Brazilian graffiti on Kelburn Castle
Kelburn Castle
Urban Sprawl by Zoe Scott
Giant fallen Monterey pine in front of the castle
Obelisk-shaped sundial in forecourt
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With artistic flair and a hodgepodge of architectural periods, this estate captivates and invigorates

Located by the waters of north Ayrshire, the sprawling property of Kelburn Castle and Estate covers approximately 772 acres. It is set on the northern end of its namesake, the Kel burn, a mountain stream that helped form the surrounding glen over thousands of years. Just over half a mile in length, it begins at the moors at a height of 800 feet above the castle, pouring over waterfalls and winding through gorges before it meets the sea. Believed to be the oldest Scottish castle continuously lived in by the same family, the Boyle family have called the grounds home since 1140. Originally surnamed “de Boyville”, in 1066 they joined William the Conqueror in his travels from Normandy to Britain. Strategically set on the high ground and offering a clear view of Largs, the Isle of Arran and the Firth of Clyde, the Boyle family’s first residence was a wooden tower believed to have been built around 1143. This was later replaced by a stone Norman keep in the 1200s for defensive purposes. Sections of the keep are still visible today – most notably the turret.

The sixth Earl of Glasgow, George Boyle, cared little for Kelburn estate, which he considered cold and draughty. Letting it out to a prosperous Glaswegian merchant, the Earl’s tenant was responsible for the development of the eastern Victorian wing, which houses the original large kitchen, billiard room, four additional bedrooms and a dining room with unobstructed views of the islands of the Firth of Clyde. Besides the stunning landscape of islands and sea, the dining room also provides views of three gardens. The Children’s Garden is designed in the shape of the Saltire (Scotland’s national flag) and is situated on the west lawn. Designed around 1760 during the third Earl’s time, each corner of the enclosure contains the initials of one of his four children. The garden was built in 1773 and is the only formal garden remaining on the estate. In front of the castle, you will find the forecourt, which is home to one of two obelisk-shaped sundials. A wrought iron gate prevents visitors from going down the stone steps that lead into the pleasance, which consists of a walled and terraced area to the north and west of the castle.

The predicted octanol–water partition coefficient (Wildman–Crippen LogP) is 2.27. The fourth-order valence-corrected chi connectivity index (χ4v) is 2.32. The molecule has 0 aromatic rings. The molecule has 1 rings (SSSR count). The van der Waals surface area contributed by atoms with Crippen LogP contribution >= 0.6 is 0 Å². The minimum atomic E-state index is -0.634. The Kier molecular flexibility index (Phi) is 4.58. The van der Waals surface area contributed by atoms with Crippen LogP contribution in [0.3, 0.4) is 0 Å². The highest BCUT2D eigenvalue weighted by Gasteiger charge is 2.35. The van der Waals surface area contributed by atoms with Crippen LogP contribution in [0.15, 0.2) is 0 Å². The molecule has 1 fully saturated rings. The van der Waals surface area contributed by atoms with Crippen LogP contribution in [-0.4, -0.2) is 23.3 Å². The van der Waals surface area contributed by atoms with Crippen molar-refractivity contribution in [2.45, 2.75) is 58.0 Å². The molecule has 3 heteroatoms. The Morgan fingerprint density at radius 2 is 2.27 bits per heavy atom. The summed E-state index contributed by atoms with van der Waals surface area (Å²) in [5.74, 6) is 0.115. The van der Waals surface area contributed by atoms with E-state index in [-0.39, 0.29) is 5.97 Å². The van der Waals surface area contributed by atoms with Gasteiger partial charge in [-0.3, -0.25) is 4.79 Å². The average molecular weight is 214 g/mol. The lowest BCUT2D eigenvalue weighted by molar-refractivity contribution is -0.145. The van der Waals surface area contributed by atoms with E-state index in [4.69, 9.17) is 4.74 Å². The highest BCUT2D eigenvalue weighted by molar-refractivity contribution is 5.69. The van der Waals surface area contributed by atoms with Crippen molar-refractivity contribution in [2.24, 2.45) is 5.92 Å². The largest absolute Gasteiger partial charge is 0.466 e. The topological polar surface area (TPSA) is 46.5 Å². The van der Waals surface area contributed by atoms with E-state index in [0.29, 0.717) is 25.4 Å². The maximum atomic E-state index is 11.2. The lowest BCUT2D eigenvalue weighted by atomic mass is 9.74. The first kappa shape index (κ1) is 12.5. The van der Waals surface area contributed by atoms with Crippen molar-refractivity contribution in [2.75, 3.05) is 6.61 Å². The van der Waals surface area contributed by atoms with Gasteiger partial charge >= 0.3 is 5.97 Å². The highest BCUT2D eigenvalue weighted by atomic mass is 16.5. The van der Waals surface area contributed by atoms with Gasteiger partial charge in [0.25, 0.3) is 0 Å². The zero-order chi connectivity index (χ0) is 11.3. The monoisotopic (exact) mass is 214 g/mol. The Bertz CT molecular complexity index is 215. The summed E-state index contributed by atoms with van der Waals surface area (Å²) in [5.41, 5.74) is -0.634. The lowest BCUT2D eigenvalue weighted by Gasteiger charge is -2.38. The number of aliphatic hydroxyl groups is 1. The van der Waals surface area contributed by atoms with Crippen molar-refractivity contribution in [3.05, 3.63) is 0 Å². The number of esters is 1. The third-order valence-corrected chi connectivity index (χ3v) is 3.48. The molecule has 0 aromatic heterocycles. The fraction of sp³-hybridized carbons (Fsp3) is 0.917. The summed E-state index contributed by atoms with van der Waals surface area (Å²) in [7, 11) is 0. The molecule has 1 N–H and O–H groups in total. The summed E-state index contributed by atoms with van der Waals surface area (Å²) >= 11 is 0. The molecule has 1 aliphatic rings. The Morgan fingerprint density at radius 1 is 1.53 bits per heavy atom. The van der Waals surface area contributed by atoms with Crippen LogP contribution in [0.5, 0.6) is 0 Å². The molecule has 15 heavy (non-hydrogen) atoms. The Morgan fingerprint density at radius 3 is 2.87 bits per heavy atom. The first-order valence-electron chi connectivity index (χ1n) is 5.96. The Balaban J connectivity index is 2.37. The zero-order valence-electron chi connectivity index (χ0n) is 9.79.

To ease these financial burdens, in 1977 the tenth Earl of Glasgow, Patrick Boyle, decided to open the castle to the public. Following his children’s inquiries into having the castle painted, the Earl commissioned a unique and controversial art installation. In a month in 2007, four of the world’s leading Brazilian graffiti artists (Franciso Rodrigues da Silva, Nina Pandolfo and the Os Gemeos twins) came and applied the vibrant form of Brazilian graffiti, reframing it from its typical urban context and onto the ancient and permanent walls of Kelburn’s historic rural castle. Beyond whimsy and shock, parts of the graffiti reflect the history of the Boyle family. Set in the foreground of the castle’s façade, a Māori woman stands as a homage to the seventh Earl of Glasgow, who had served as the Governor of New Zealand from 1892 to 1898. To the left of the Māori woman, a stone plaque sits in the middle of a wide and tall tree. The plaque, bearing the family crest as well as the initials of John Boyle (father of the first Earl) and his wife Marion Crawford Bilbirnie, indicates where the original front door stood.

Brimming with historical significance, natural splendours, and artistic marvels, Kelburn Castle and Estate is a fantastic site for families, hikers, historians and everyone in between.

Text & Photo Victoria Mae Martyn